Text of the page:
A pertinent issue is the question of whether or not comparisons can be drawn between human and animal suffering and if doing so ‘demeans’ humans, suggesting that on some level we naturally think of animals as occupying a lower and less significant existence than the people around us. This is anthropocentrism. 

Image: Benjamin Faust via Unsplash


Another issue is whether or not feminists can drink milk, since it is produced by the artificial insemination of female cows in an invasive and forceful process that many animal activists liken to rape. While again the linked source is not one I would call “hard journalism,” I reference it here so that idea conveyed can be debated. Many feminists disagree on whether or not using terms such as “rape” and “sexual assault” and “nonconsensual” in the context of animals is accurate or acceptable. But once again, take a statement such as “cows in factory farms are raped to produce milk”—the idea that this sentiment could trivialize the suffering of human victims and survivors of rape once again suggests that grouping cows and rape victims together is distasteful and that animal and human pain should be considered on separate levels (usually with humans ranking higher up). This idea is once again an anthropocentric notion.

Other questions crop up. Is it cruelty to raise a dog on a vegan diet? What is one to do if switching to cruelty-free products (such as artificial leather and wool) means generating more non-degradable plastic? Is it unethical to eat cashews for protein instead of slaughtering animals for meat if human workers labor under horrific conditions? Again and again, we see the intersections and violent collisions of anthropocentrism and biocentrism (a stance focused on all animals)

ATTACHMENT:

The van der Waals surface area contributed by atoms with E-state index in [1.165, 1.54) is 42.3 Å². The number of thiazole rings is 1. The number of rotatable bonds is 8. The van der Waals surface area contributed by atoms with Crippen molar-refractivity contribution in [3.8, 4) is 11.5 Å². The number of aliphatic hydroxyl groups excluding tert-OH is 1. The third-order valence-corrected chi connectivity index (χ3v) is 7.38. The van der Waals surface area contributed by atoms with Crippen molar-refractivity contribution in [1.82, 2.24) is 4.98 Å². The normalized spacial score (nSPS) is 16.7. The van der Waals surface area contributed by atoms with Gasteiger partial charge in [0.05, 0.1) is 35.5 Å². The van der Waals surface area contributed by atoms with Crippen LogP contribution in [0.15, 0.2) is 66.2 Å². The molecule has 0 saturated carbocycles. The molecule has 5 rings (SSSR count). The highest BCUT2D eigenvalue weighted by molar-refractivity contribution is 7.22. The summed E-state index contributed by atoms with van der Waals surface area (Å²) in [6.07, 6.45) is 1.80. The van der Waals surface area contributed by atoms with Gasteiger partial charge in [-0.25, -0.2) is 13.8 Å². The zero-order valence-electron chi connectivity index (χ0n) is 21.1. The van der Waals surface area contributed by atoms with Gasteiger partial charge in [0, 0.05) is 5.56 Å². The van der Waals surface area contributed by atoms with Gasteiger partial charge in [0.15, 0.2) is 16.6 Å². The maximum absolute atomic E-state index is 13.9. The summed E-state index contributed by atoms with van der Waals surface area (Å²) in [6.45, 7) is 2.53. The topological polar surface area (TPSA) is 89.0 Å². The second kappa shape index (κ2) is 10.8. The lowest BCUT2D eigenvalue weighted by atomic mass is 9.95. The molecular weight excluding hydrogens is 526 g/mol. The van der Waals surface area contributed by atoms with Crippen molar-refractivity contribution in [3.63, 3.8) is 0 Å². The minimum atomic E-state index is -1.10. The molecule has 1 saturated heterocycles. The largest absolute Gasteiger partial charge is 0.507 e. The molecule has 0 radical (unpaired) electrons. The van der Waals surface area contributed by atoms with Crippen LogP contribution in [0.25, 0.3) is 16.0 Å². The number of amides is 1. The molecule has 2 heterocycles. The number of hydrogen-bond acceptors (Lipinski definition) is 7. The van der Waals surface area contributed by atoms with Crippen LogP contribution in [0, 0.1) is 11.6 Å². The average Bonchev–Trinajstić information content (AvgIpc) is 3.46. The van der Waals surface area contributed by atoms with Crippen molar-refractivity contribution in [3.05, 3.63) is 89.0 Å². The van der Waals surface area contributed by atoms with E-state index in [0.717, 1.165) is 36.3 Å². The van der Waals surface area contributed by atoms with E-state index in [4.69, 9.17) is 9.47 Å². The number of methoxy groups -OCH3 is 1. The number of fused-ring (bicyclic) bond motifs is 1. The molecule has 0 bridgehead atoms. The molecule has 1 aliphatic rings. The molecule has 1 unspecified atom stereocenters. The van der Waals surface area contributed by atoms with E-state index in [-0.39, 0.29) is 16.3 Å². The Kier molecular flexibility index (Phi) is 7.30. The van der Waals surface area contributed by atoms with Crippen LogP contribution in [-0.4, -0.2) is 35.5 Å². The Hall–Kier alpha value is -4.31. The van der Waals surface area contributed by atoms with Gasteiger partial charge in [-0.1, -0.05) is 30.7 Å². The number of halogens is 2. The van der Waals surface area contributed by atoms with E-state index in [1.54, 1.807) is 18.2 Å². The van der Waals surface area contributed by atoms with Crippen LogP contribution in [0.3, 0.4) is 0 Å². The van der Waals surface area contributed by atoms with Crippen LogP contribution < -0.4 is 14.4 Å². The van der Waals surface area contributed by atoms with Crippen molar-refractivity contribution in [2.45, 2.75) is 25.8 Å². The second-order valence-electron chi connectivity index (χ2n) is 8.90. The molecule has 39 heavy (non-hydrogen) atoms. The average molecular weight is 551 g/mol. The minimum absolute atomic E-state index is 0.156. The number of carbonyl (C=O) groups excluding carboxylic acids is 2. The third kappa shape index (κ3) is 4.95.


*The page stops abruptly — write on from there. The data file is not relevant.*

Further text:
Contradictions such as these force us to take a hard look at our own ethics and find out exactly how anthropocentric we are in our way of thinking. Do our politics of equality and justice stop at humans alone or are a few pets and panda bears and gorillas thrown in while cows and pigs remain excluded? And to what extent are we able (and willing) to make adjustments in our lives to reduce pain for creatures other than those of our own species? How about within our own species? Are human activists too selfish to muster empathy for animals? Are animal activists too ignorant to calculate human repercussions?

Image: Luke Stackpoole via Unsplash


For this reason, I believe that the perfect activist movement cannot exist. All anthropocentric movements will (and must) ultimately oppress animals to uplift human well-being, since the vast majority of the human population subsists on meat and fish and exploits animals in various ways for livelihood and survival. In turn biocentric movements will (and must) oppress humans since any form of animal activism that limits itself to human parameters of decency or political correctness to avoid oppressing humans is ultimately an anthropocentric movement and not for the animals at all. 

I believe a balanced world requires both these ideologies, and rather than competing for domination, they need to open a dialogue with each other, to come up with a solution that benefits all and harms none.

Unfortunately, due to the inherent values of these opposed movements and the circumstances of our world today, I fear it’s nothing more than wishful thinking.